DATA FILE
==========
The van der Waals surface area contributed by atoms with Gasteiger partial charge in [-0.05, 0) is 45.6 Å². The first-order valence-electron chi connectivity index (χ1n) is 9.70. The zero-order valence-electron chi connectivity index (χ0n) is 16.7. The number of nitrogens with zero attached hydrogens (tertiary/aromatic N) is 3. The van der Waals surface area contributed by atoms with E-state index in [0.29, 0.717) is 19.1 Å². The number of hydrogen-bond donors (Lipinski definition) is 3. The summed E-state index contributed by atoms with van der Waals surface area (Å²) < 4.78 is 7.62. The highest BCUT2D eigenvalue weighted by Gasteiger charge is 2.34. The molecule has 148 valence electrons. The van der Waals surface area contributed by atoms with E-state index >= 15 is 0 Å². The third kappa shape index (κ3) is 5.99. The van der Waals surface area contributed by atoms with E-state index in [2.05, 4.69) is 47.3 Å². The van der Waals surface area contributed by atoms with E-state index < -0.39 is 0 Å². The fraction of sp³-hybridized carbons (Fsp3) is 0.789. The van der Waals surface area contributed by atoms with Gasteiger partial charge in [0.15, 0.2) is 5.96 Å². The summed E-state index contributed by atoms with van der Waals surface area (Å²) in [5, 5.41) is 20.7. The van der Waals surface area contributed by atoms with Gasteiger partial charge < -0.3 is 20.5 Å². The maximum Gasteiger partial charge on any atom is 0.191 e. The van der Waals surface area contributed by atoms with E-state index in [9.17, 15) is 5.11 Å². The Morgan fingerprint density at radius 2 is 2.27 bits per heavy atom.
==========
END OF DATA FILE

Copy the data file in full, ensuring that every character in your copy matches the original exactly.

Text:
The van der Waals surface area contributed by atoms with Gasteiger partial charge in [-0.05, 0) is 45.6 Å². The first-order valence-electron chi connectivity index (χ1n) is 9.70. The zero-order valence-electron chi connectivity index (χ0n) is 16.7. The number of nitrogens with zero attached hydrogens (tertiary/aromatic N) is 3. The van der Waals surface area contributed by atoms with E-state index in [0.29, 0.717) is 19.1 Å². The number of hydrogen-bond donors (Lipinski definition) is 3. The summed E-state index contributed by atoms with van der Waals surface area (Å²) < 4.78 is 7.62. The highest BCUT2D eigenvalue weighted by Gasteiger charge is 2.34. The molecule has 148 valence electrons. The van der Waals surface area contributed by atoms with E-state index >= 15 is 0 Å². The third kappa shape index (κ3) is 5.99. The van der Waals surface area contributed by atoms with E-state index in [2.05, 4.69) is 47.3 Å². The van der Waals surface area contributed by atoms with E-state index < -0.39 is 0 Å². The fraction of sp³-hybridized carbons (Fsp3) is 0.789. The van der Waals surface area contributed by atoms with Gasteiger partial charge in [0.15, 0.2) is 5.96 Å². The summed E-state index contributed by atoms with van der Waals surface area (Å²) in [5, 5.41) is 20.7. The van der Waals surface area contributed by atoms with Gasteiger partial charge < -0.3 is 20.5 Å². The maximum Gasteiger partial charge on any atom is 0.191 e. The van der Waals surface area contributed by atoms with E-state index in [9.17, 15) is 5.11 Å². The Morgan fingerprint density at radius 2 is 2.27 bits per heavy atom.